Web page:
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June’s Birthflower: The Romantic Rose

June’s Birthflower: The Romantic Rose


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I like so many things about the month of June. One of those things is its official flower, the rose. Roses are a familiar sight at many weddings and celebrations, but I’ve found they are especially popular with June brides. Roses are available in so many different colors that brides have no problem finding exactly what they want. My blog this week is a celebration of the flower favored by many famous writers including William Shakespeare. ‘…That which we call a rose. By any other name would smell as sweet…‘ – Juliet of Romeo and Juliet.

A Little History about the Rose

Fossil discoveries have shown us that roses date back about 35 million years. Five thousand years ago, roses started showing up in many gardens in China. Romans established public rose gardens for everyone to enjoy. Along with beautifying the atmosphere roses have been used to make medicines, food, drinks and perfume.

Colors of Roses

Hybrid rose experimentation has led to a growing number of colors. There are red, peach, orange, salmon, yellow, white, cream, purple, dark pink and burgundy roses to name a few. Some scientists are even trying to create blue roses. My personal favorite is the light pink rose. I helped create a wedding bouquet of white roses with a few light pink ones mixed in. I thought the bouquet made the bride look even more ethereal as she swept down the aisle on her big day.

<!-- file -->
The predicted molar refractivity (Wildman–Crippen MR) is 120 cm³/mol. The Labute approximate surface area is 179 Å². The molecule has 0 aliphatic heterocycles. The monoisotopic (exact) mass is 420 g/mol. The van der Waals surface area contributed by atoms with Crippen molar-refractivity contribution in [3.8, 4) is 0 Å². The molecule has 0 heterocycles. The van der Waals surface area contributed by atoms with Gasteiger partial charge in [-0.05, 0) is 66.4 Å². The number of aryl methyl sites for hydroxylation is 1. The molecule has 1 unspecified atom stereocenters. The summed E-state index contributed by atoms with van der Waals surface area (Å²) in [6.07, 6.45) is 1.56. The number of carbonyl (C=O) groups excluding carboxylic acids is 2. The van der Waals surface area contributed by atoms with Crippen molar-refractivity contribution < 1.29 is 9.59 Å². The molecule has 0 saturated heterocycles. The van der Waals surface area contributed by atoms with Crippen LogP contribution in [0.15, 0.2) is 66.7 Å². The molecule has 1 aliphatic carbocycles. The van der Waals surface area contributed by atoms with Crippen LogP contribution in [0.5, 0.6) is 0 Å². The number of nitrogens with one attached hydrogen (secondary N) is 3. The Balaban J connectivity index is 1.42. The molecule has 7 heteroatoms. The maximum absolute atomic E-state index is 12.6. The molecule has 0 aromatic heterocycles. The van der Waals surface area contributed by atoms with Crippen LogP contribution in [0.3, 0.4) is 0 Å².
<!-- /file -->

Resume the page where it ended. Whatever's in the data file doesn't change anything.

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Where Roses Grow

Today, there at least 150 species of roses growing in the northern hemisphere. Many roses are native to Asia while some are from Europe. A map of growing zones can help you figure out whether roses will flourish if planted in your area of the country.

Caring for Roses

Plant your roses in a place where they’ll get six to eight hours of sunlight each day. They should have 18 inches of space to grow and fare best in well-draining, moist soil. These blooms require a regular amount of water. Many rose growers use drip irrigation to ensure their flowers receive a consistent amount of water. Pruning your roses boosts air circulation and brings on new growth. It can also prevent powdery mildew and other diseases common to roses.

Rosy Facts

  • Georgia, New York, Iowa and North Dakota all claim the rose as their state flower.
  • A rose’s fruit also known as rose hips, have a high level of vitamin C. These are used to make jellies, syrup and tea.
  • Roses have five petals with the exception of one variety; the rosa sericea has four.
  • Roses can symbolize love or sorrow depending on the occasion.
  • The tallest rose bush measures in at 23 feet!
  • In 2002, a rose was flown into space for an experiment dealing with the effect of low gravity on the scent of a rose.

For some extra fun at your next party, try making some rose petal ice cubes to add to your guests’ glasses or the punch bowl. Enjoy all the wonderful things June has to offer! – Ava

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